The Debt Consolidation Method

Not all consolidation services were made equal, and they were not made for every situation. However, under the right circumstance, debt consolidation can be extremely beneficial. Typically, debt consolidation under one low-interest rate works best for those who are literally drowning in debt and for those who are willing to change bad spending behaviors. Making one large, straightforward payment every month at a lower rate than your current debts can be incredibly empowering: so long as you stop using the newly cleared credit cards or opening up other lines of credit. If you keep using the same old cards, you will end up right back to where you started.

Debt consolidation is sometimes referred to as refinancing; this alludes to the fact that you are basically restructuring your previous debt. As mentioned earlier, you are signing up for a new interest rate, new payments, and new repayment terms which means you’re signing up for a new financing deal. Such a product is typically offered for credit card debt (as mentioned above), student loans (offered by private lenders on the market), and mortgages (also by private companies). Every year, plenty of people take advantage of refinancing and consolidation. Since the market interest rate is constantly changing, many borrowers can refinance for better interest rates all in the hopes of spending less.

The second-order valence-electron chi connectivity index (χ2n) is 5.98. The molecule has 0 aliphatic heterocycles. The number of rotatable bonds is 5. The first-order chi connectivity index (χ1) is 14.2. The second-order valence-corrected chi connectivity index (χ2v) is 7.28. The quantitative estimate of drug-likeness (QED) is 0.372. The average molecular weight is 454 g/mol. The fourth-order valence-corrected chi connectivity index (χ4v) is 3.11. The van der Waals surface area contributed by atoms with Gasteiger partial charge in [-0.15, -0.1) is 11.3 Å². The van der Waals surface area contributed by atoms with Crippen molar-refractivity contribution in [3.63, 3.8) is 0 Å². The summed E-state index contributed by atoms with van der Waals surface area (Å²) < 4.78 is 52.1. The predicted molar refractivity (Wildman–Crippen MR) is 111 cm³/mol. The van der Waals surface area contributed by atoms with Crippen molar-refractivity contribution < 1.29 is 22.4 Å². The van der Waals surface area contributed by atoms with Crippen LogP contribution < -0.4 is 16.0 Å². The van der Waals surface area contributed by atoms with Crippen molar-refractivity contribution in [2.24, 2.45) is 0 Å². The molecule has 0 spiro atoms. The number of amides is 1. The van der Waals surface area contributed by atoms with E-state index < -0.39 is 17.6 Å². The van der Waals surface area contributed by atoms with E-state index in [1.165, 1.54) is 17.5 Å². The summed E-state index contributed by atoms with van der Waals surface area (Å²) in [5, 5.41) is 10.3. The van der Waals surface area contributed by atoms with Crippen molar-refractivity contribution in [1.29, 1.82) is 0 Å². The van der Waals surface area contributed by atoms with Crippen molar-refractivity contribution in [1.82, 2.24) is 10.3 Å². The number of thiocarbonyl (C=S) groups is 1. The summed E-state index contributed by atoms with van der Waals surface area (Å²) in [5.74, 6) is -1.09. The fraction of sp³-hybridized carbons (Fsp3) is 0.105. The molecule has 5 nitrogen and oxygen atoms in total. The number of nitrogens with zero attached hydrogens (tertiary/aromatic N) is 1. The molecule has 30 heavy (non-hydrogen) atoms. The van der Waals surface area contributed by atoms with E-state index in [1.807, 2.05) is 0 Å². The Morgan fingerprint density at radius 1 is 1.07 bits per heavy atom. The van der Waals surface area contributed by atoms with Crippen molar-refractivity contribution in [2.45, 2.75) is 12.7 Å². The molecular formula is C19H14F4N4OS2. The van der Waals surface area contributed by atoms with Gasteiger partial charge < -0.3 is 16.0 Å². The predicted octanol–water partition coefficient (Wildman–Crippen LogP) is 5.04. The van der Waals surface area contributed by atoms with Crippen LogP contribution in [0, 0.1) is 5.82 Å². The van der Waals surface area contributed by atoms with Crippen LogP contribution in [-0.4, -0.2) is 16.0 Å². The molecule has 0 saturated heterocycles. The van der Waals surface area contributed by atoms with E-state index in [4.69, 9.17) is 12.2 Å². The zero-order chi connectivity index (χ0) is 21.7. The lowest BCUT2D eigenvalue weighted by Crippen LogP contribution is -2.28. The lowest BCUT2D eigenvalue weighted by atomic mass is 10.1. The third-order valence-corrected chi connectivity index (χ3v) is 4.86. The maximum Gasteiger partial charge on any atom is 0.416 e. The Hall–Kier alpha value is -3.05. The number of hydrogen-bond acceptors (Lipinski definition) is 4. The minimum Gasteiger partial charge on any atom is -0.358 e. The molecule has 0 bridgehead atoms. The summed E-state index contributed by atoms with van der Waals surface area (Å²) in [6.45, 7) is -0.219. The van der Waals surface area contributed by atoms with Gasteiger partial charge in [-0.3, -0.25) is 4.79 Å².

The Debt Avalanche Method

Another suggestion applies to those who are facing a handful of debts with a variety of interest rates. The idea behind the avalanche method is to stack your debts in order of priority, targeting the highest interest debts first, and work your way down to the lower interest debt. The balances with the highest interest rates are the most expensive debts weighing on your conscience and your wallet. By working towards these first, instead of targeting the lowest interest rates or the lowest account balance, you are saving yourself exponentially in interest payments.

The theory contends that as you pay the first and highest debt down, you simply roll that same monthly payment over to the next balance. Considering it is a lower interest rate, this payment will go much farther than it did for the first debt you targeted. The hardest aspect of this method is mentally pushing through the first and most demanding repayment schedule. It can be hard to see the end goal when you get started. If you are interested in calculating exactly what the avalanche method will look like in your specific case, try using an online debt calculator.

Related: How I Killed $20,000 in Student Debt in 8 Months Working Part Time.

The Debt Snowball

Alternately, there is another method that ignores the methodology of the avalanche method for another system. The debt snowball method targets debt with the lowest balances while making minimum payments on higher-interest debt. The procedure works similarly. You pay the lower balances first, move to the next lowest afterwards, and finish up with the high interest debt. It may be easier to knock off the lower interest debt at the start, but on most occasions, the snowball method probably costs more than the avalanche method.